22. And if a man have committed a sin worthy of death, and he be to be put to death, and thou hang him on a tree;
22. Quum fuerit in aliquo peccatum ad judicium mortis, et interficiendus fuerit, et suspenderis illum in ligno:
23. His body shall not remain all night upon the tree, but thou shalt in any wise bury him that day; (for he that is hanged is accursed of God;) that thy land be not defiled, which the Lord thy God giveth thee for an inheritance.
23. Non pernoctabit cadaver ejus in ligno, sed sepeliendo sepelies eodem die: quia maledictio est Dei qui suspenditur, et non contaminabis terram tuam quam Jehova Deus tuus dat tibi in haereditatem.
The object of this precept was to banish inhumanity and barbarism from the chosen people, and also to impress upon them horror even of a just execution. And surely the body of a man suspended on a cross is a sad and hideous spectacle; for the rights of sepulture are ordained for man, both as a pledge and symbol of the resurrection, and also to spare the eyes of the living, lest they should be defiled by the sight of so horrible a thing. Moses does not here speak generally, but only of those malefactors who are unworthy of the honor of burial; yet the public good is regarded in the burial even of such as these, lest men should grow accustomed to cruelty, and thus become more ready to commit murder. Moreover, that they may take more careful heed in this matter, he declares that the land would be defiled, if the corpse should be left hanging on the cross, since such inhumanity pollutes and disgraces the land. And this was more intolerable in Judea, which God had given as an inheritance to his elect people, that he might be there worshipped reverentially, and purely, every profanation being excluded. The man so hanged is called |the curse of God,| because this kind of punishment is detestable in itself. God, indeed, does not forbid criminals to be crucified, or hanged on a gallows, but rather gives His sanction to this mode of punishment; He only, by His own example, exhorts the Israelites to abhor all atrocity. Although, therefore, He does not disapprove of the punishment, He still says that lie abominates those that are hanged on a tree, that the scandal may be immediately removed; nor does He call them accursed, as if their salvation was to be despaired of, but because the hanging was a mark of His curse. This passage Paul applies to Christ, to teach us that He was made katara (a curse) for us, that He might deliver us from the curse of the Law. (Galatians 3:13.) For, since all are guilty of transgression, and thus the whole race of mankind is implicated in the curse, there was no other mode of deliverance, except that Christ should substitute Himself in our place. Nor was God unmindful of His sentence, when He suffered His only-begot, tea Son to be crucified. Hence it follows that He submitted Himself to our condition, in order; that we might receive God's blessing; since He was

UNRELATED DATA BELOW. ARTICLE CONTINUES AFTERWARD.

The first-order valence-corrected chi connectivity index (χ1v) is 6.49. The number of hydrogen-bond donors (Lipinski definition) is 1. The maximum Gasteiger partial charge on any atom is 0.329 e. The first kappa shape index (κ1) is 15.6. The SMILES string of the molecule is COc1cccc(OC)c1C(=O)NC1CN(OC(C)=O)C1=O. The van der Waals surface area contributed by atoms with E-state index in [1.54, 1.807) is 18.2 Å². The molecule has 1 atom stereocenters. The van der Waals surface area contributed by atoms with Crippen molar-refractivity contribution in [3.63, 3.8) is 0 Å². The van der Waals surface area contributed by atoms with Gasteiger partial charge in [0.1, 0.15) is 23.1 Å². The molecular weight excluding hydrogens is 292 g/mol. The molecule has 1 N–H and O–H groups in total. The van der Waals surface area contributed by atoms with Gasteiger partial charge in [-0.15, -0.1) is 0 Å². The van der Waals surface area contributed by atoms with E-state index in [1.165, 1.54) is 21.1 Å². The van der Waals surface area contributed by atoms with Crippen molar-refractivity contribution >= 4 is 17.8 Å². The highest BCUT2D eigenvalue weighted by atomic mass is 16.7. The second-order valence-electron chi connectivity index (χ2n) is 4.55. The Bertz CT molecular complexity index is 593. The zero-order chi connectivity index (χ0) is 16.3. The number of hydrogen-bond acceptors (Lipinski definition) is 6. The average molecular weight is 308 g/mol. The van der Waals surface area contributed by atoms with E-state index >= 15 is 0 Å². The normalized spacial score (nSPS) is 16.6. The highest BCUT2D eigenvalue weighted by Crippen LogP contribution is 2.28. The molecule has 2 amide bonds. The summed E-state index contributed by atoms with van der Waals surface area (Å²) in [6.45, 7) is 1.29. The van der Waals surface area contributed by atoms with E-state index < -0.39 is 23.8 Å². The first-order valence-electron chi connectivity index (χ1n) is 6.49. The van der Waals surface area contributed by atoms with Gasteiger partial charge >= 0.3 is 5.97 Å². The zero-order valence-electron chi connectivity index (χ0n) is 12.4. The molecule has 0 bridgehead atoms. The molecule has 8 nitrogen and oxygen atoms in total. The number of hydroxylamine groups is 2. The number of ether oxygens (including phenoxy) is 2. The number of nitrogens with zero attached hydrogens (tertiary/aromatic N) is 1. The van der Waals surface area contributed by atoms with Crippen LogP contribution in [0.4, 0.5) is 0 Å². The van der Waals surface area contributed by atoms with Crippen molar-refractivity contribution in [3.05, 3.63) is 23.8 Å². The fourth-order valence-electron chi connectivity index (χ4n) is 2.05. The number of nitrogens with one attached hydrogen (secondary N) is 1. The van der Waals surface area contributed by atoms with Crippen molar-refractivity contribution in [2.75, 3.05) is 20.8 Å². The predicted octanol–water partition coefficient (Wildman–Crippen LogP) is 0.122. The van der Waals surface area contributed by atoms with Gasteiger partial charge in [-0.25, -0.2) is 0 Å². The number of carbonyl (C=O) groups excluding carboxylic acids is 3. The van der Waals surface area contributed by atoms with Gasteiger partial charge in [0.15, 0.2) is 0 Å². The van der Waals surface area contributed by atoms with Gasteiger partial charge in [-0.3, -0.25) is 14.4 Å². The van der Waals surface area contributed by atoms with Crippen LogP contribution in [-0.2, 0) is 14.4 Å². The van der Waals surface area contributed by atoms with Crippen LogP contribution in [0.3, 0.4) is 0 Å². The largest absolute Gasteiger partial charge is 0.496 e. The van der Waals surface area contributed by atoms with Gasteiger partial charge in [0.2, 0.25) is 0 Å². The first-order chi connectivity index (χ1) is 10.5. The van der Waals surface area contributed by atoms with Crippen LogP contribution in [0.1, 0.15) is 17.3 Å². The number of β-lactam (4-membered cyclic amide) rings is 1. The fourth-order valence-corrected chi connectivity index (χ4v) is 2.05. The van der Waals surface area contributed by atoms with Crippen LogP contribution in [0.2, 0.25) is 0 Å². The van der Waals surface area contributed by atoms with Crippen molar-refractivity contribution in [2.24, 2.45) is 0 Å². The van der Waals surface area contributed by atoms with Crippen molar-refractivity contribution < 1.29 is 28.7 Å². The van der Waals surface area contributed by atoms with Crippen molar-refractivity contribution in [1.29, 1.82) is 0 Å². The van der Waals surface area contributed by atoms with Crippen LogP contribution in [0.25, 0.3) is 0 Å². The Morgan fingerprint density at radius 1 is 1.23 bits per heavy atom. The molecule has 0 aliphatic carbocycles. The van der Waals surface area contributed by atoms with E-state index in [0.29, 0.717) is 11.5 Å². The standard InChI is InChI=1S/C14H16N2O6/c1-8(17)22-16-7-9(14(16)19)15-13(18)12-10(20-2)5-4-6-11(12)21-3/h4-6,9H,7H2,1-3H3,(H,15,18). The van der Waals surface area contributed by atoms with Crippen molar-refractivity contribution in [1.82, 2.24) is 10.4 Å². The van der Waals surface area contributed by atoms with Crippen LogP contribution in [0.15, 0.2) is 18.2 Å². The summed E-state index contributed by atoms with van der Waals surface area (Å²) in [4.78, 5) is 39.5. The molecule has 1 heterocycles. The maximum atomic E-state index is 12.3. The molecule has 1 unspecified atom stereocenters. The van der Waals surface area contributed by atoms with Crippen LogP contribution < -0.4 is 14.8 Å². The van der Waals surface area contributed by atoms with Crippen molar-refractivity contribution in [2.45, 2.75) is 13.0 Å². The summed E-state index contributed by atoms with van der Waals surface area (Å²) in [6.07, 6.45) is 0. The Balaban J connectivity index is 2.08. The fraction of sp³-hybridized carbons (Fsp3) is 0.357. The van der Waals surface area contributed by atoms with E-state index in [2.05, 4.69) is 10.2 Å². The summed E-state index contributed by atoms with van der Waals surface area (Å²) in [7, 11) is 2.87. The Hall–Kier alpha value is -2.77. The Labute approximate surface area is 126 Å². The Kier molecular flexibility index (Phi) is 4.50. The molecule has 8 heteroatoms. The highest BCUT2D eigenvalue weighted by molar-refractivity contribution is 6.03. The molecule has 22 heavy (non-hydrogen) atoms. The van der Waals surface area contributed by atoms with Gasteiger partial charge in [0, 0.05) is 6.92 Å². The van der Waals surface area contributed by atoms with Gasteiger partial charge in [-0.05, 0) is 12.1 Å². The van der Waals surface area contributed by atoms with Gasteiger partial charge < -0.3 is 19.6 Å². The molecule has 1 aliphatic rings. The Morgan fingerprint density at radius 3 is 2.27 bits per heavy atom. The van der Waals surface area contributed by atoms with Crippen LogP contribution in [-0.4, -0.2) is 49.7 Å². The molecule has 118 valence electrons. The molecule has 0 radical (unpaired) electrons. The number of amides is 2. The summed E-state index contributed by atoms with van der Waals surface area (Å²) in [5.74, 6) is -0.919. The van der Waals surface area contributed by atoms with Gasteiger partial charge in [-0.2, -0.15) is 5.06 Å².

|made sin for us, that we might be made the righteousness of God in Him.| (2 Corinthians 5:21.)